Go north, young Dane

A tough job market at home has Danes heading out of the country to find work

The number of Danes working in Norway increased by 20 percent from 2008 until 2012. According to Norges Statistisk Centralbyrå, the Norwegian national statistics bank, the number of Danes working in Norway rose from 13,600 to 16,400 over the period.

Researchers said that a combination of a tight job market at home and Norway’s red-hot economy accounted for the rise.

“With unemployment being so high in Denmark, it is fine that Danes look for work elsewhere,” Henning Jørgensen, a social researcher at Aalborg University, told Information newspaper. “Otherwise they risk falling out of the system and losing unemployment benefits.”

Although the demand for labour in Norway has decreased slightly since last year, figures from the Norwegian government employment office NAV still show 32,200 vacant jobs.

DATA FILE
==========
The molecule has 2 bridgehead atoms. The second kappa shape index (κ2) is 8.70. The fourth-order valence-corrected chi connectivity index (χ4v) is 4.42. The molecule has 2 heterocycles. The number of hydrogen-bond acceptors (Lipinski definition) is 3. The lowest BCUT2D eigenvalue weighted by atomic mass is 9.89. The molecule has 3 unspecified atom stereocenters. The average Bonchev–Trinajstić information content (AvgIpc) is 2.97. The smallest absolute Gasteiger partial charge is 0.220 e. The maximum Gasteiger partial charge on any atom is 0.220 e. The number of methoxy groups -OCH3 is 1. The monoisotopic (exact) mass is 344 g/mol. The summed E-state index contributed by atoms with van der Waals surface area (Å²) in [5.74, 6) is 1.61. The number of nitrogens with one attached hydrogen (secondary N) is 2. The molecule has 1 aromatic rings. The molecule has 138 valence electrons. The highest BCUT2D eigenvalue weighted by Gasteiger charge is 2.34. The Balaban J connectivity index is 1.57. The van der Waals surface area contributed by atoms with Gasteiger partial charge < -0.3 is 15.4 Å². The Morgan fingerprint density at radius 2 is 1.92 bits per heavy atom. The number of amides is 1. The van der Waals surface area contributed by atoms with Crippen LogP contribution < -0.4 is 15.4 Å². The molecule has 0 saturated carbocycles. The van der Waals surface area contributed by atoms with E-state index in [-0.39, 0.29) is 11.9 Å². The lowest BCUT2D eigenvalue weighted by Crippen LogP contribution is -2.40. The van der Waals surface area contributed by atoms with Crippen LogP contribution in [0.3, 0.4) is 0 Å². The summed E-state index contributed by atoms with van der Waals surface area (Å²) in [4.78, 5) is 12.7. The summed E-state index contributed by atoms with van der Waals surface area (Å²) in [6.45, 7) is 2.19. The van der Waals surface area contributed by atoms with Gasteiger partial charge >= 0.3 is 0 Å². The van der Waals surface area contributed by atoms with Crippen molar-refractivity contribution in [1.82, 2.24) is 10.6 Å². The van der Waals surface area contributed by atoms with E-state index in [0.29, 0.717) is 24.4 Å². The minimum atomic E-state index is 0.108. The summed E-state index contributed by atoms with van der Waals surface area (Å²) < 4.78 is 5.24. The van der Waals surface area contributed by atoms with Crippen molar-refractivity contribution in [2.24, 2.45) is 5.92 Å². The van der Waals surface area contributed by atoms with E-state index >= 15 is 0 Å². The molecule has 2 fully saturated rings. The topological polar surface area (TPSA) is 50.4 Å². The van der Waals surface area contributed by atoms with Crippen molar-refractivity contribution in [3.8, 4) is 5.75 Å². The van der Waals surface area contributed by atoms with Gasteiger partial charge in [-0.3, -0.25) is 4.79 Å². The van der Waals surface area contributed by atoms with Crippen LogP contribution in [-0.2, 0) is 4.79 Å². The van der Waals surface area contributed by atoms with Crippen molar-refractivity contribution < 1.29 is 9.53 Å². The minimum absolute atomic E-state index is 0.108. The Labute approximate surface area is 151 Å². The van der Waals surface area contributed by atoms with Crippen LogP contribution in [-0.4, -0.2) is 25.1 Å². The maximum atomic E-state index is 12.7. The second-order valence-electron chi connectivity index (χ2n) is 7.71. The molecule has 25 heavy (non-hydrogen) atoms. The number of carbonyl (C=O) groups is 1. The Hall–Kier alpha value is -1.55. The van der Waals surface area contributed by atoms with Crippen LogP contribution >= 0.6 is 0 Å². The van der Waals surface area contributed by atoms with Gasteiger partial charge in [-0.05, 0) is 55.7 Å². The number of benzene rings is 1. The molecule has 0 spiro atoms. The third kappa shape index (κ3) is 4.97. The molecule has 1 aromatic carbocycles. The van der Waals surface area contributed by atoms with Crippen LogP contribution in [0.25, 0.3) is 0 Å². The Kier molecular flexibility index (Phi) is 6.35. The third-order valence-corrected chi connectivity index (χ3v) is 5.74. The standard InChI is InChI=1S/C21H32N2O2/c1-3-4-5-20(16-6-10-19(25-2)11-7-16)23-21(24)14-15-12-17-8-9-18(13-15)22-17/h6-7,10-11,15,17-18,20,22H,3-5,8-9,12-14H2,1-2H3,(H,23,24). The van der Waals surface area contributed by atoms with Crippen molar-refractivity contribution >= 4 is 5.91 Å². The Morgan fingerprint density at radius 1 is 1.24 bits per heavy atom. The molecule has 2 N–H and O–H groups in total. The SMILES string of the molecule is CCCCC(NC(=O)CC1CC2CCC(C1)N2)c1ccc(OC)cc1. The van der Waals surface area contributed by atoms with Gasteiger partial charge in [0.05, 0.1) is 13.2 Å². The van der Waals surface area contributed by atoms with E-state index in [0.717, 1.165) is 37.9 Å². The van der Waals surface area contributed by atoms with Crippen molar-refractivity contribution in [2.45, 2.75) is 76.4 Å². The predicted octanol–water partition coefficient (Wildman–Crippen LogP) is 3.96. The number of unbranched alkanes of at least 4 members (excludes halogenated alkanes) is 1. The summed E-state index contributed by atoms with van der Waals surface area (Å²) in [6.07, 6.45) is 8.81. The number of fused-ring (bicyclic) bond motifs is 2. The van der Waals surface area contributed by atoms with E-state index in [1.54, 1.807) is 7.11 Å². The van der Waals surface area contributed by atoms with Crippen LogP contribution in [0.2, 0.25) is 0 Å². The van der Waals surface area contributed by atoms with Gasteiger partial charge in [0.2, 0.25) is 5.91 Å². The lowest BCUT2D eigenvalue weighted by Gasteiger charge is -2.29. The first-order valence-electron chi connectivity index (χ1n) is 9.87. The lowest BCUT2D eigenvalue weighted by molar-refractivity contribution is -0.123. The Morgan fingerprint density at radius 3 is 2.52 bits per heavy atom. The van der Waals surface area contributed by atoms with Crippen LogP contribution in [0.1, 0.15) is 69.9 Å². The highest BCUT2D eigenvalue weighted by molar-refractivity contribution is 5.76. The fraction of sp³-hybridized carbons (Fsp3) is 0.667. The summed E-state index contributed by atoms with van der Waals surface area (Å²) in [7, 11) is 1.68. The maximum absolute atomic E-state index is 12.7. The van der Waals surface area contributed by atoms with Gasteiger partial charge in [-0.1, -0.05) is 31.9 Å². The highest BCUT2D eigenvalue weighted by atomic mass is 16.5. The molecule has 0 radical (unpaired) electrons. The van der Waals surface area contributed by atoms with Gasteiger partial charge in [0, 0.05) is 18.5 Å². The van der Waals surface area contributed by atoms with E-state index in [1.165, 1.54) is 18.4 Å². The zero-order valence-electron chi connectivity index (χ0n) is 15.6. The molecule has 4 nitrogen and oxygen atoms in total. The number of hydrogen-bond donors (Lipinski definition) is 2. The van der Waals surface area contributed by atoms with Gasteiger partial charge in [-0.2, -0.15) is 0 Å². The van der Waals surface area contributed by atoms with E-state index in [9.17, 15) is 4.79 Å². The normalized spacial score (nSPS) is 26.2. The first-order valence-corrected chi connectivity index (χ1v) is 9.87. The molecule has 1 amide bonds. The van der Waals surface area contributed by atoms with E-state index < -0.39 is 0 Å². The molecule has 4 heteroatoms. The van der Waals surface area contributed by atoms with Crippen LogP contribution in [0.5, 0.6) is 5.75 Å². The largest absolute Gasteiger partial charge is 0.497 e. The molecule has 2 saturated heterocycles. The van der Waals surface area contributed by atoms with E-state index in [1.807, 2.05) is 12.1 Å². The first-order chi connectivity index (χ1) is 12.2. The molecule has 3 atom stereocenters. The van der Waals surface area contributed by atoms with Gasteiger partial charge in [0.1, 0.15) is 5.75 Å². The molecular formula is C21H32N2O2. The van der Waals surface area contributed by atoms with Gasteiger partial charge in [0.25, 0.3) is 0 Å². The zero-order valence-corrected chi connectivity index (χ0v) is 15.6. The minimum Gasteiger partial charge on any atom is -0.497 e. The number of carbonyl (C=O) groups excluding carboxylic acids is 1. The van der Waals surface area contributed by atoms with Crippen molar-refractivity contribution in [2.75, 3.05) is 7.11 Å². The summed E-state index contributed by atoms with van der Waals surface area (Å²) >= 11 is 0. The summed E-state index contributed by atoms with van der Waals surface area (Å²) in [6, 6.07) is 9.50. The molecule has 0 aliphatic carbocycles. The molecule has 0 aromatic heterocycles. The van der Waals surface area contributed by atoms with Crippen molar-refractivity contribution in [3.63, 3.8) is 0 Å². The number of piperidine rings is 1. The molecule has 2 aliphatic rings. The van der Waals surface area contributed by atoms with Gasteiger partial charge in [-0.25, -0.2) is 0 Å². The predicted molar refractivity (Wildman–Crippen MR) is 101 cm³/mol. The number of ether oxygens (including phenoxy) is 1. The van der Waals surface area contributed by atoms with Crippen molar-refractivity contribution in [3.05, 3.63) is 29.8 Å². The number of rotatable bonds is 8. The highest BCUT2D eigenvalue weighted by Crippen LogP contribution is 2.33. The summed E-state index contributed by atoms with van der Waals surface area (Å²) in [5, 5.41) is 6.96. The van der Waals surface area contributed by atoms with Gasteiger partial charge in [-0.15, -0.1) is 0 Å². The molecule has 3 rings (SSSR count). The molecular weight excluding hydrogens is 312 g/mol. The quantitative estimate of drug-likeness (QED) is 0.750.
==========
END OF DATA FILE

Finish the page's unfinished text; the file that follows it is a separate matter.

Unemployment in the Danish workforce has been steadily declining the last few years, but it is still significantly higher than it was in 2008.

Inter-country commuting
Jacob Løbner Pedersen, the project head of Job & Uddannelse i Øresundsregionen, a work and education initiative by the City Council, said he is well aware of the trend.

“Many Danes are heading to Norway and working for two or three weeks, coming home for a week, and then going back again,” Pedersen told Information.

The number of commuters who live in Denmark and work in Norway nearly doubled between 2008 and 2012 from 3,000 commuters to 5,500.

Swedes are also heading to Norway to look for work, but unlike their Danish counterparts who commute, Swedes are pulling up roots and settling in Norway.